April 6

Enabling Windows Performance Extensions for Droplet Container

Here at Droplet, we leverage several different performance extensions for our container technologies. These are very much tied to their respective platforms. On Microsoft Windows, we leverage WHPX whereas on Apple macOS and Chromebook we leverage HVF and KVM respectively. All of these different hardware accelerators essentially do the same thing – they give us access to the underlying Intel VT or AMD-V extensions which improve performance. Historically, these attributes on the chip we implemented to improve performance for virtualization – but they also drive performance improvements for emulators like Android Studio and container technology like Droplet Computing. Microsoft does have a couple of different names for WHPX – whose full name is “Windows Hypervisor Performance Extensions”. These are a collection of APIs/SDKs that vendors such as us can speak to get a performance boost. It’s not to be confused with Hyper-V which provides a full virtualization management layer and engine. All that WPHX provides is access to those Intel-VT/AMD-V attributes on the CPU chipset.

HVF and KVM are built-in and enabled by default in the world of Apple macOS and Chromebook, whereas on Microsoft Windows, WHPX needs to be enabled by the administrator. Of course, Microsoft provides a range of different ways of doing that using either the UI, command-prompt, or PowerShell. Enabling WHPX from the UI  involves navigating to >Control Panel  >Programs and Features >Turn Windows features on and off and placing a tick in the box next to “Windows Hypervisor Platform”.

Please note, that all the UI doesn’t state it – we would recommend a reboot once applied.

So that’s great for demo purposes and in simple trials – but no administrator worth their salt wants to be running around their environment doing this through the UI. So there are ways thru the command-prompt or PowerShell by which this process can be enabled. Usually, I include these processes at the end of the scripting process – because I can finish off the script with a reboot – leaving the Windows PC or virtual desktop ready in a state to be used for Droplet containerized apps.

From Command-Prompt:

You can use the dism command to enable the feature. This is simple “one-liner” format that will appeal to those who prefer easy DOS-based batch (.bat / .cmd) scripts. In case you don’t know DISM stands for the “Deployment Image Servicing and Management” tool:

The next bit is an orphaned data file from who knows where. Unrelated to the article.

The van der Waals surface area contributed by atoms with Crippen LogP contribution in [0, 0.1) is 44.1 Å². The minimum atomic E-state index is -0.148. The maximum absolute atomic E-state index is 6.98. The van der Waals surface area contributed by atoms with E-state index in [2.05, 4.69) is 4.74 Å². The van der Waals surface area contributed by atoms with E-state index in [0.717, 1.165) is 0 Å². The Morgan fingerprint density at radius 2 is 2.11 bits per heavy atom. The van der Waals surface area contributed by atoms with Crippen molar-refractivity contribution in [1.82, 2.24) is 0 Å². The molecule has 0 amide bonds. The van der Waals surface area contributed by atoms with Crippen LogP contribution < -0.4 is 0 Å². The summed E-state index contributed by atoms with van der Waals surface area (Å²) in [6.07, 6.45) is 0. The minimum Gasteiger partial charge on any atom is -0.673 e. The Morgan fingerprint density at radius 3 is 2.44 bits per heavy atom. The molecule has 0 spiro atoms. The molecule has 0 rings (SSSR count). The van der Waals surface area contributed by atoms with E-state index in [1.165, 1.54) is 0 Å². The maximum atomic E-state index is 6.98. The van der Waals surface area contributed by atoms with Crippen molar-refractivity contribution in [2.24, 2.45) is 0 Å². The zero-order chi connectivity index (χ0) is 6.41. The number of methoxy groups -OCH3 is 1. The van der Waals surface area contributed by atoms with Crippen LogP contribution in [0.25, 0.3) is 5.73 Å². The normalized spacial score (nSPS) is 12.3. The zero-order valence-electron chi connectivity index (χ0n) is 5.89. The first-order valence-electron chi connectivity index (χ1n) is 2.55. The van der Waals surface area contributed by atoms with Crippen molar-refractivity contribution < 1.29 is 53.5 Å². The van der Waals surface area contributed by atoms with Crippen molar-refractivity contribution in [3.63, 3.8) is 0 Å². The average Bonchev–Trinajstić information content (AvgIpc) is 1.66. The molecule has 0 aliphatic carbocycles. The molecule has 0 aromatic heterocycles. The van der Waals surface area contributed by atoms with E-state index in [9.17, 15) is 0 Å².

dism /online /enable-feature /featurename:HypervisorPlatform

Notice how in the command-line tool the name is different again – not WHPX, Windows Hypervisor Platform, but merely “HypervisorPlatform”. DISM is clever enough to know if WHPX or any service has already been enabled before, and so won’t try anything illogical like trying to enable the same thing twice.

From PowerShell:

PowerShell is my main CLI of choice, even if I might use a simple batch file to my PS scripts together as a single setup.cmd. What PowerShell brings to the table is the ability to include IF statement logic in the script environment.

 

$featureName = ‘HypervisorPlatform’

$Feature = get-wmiobject -class Win32_OptionalFeature | where {$_.Name -eq $featurename}

If ($feature.InstallState -eq “1”)

{

write-Host $featureName “is installed”

}

Else {

Write-Host “Not installed”

Enable-WindowsOptionalFeature -Online -FeatureName $featureName

shutdown /t 600 /r /c “Restarting Windows 10 within the next 10mins to enable Microsoft WHPX”

}

 

The nice thing about a script like above is I can reuse it time and time again, by simply changing the string for $featureName – but also use tools like WMIobject to verify if WHPX has already been enabled.

Once WPHX has been enabled hardware acceleration can be enabled in our software, and you verify its presence in the UI:

Now for some caveats….

When we talk about “hardware acceleration” or “performance extensions” there are some things to bear in mind.

Firstly, and most importantly, how significant are those performance differences? Well, it can be measured in seconds – with hardware extensions enabled the login process to the container can be as little as 3-4, with subsequent applications opening in less than a second. Without hardware acceleration, the login process is more like 8-9 seconds, with subsequent applications loading in less than a second.  So, we are only talking about seconds worth of difference which is unlikely if ever to result in any ‘productivity gains – it’s more about delivering the best user experience.

Secondly, where it pays dividends are in our older 32-bit containers, rather than our 64-bit containers. We find that hardware acceleration is less impactful on our 64-bit containers mainly because a 64-bit container on a modern 64-bit OS running on 64-bit hardware has all its performance ducks in a row. For this reason, we tend to use our 32-bit container in a traditional Windows PC model where one user runs one container. Whereas we tend to use our 64-bit containers in Windows WVD and Citrix Virtual Apps where one container services the needs of many users – and where the additional scalability of 64-bit works – because of the larger addressable memory and CPU. Although we can run with hardware acceleration in environments like Windows WVD, often the scalability and resource efficiencies win out over raw performance, especially when you’re talking about a couple of second differences.

Thirdly, and finally – Windows 10 versions. We support Windows 10 1909 or higher with WHPX. There is a known issue with WHPX on 1809 or later which has known conflicts with Microsoft’s Device Guard and Windows virtualization-based Security (VBS).


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Posted April 6, 2021 by Michelle Laverick in category "Droplet Computing